In the News April 1
Residential School Survivors Pursue Cause of Justice
Inuit Seek to Bring Perpetrators of Residential School Abuse to Justice
The Inuit delegation that met with Pope Francis on March 28 stated in a press conference that they had had a productive meeting with the Pope. The delegation was led by Natan Obed, President of the Inuit Tapiriit Kanatami, the national Inuit organization advancing the rights and interests of the Inuit in Canada.
In his comments Mr. Obed said that the delegation emphasized the importance of a Papal apology for the crimes of the Catholic Church. They invited the Pope to Nunavut to deliver his apology. Also raised was the need for reparations for the victims, including the rest of the $25 million that the Catholic Church pledged, and asked the Pope to take action on this. A third request was for the Pope to intervene to bring to justice former Oblate priest Johannes Rivoire who is living free in France. Rivoire is accused of sexually abusing many Inuit children over three decades before fleeing to France, a country that does not extradite its citizens to Canada.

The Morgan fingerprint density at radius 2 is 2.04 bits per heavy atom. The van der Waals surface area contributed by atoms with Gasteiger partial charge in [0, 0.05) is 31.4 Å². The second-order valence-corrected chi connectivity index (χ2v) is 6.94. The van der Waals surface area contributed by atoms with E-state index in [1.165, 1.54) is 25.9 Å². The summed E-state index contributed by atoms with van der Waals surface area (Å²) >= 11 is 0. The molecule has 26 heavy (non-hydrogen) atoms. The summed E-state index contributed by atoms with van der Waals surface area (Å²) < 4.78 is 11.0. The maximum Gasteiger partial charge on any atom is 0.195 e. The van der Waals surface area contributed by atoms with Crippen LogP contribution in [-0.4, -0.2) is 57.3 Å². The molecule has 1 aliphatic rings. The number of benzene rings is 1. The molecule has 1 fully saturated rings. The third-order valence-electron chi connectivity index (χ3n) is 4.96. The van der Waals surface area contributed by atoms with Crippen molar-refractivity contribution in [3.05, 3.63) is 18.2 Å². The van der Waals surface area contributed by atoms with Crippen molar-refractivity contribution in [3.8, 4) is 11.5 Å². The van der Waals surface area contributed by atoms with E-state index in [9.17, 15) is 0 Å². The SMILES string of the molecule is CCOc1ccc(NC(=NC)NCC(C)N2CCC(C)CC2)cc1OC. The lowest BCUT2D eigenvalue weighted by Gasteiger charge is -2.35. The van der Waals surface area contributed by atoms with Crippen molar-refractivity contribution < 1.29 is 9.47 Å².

Mr. Obed hoped that the Pope’s intervention will bring the priest to Canada to face charges and be a starting point to gaining justice for the victims of similar sexual abuse at the hands of Catholic Church officials during the period of the residential schools and since.
Martha Greig, also a member of the Inuit delegation which met the Pope, said that there were many people she works with who are also survivors of the trauma of residential school. She pointed out that the Inuit children were raised on the land by their families. Their forced removal to residential schools to “make them white” has caused a great deal of anger among the residential school survivors she works with. They are not prepared to let the Church off the hook, she said, but that an apology from the Pope would be a start.
In his concluding remarks Obed said that the Inuit number over 65,000 people living in 52 small communities now engaged with a global power [the Vatican] in a fight for justice, as well as the right of the Inuit to respect and self-determination. This fight continues, he said.
(With files from CTV, Nunavut News. Photo: ITK)
Renewal Update, posted April 1, 2022.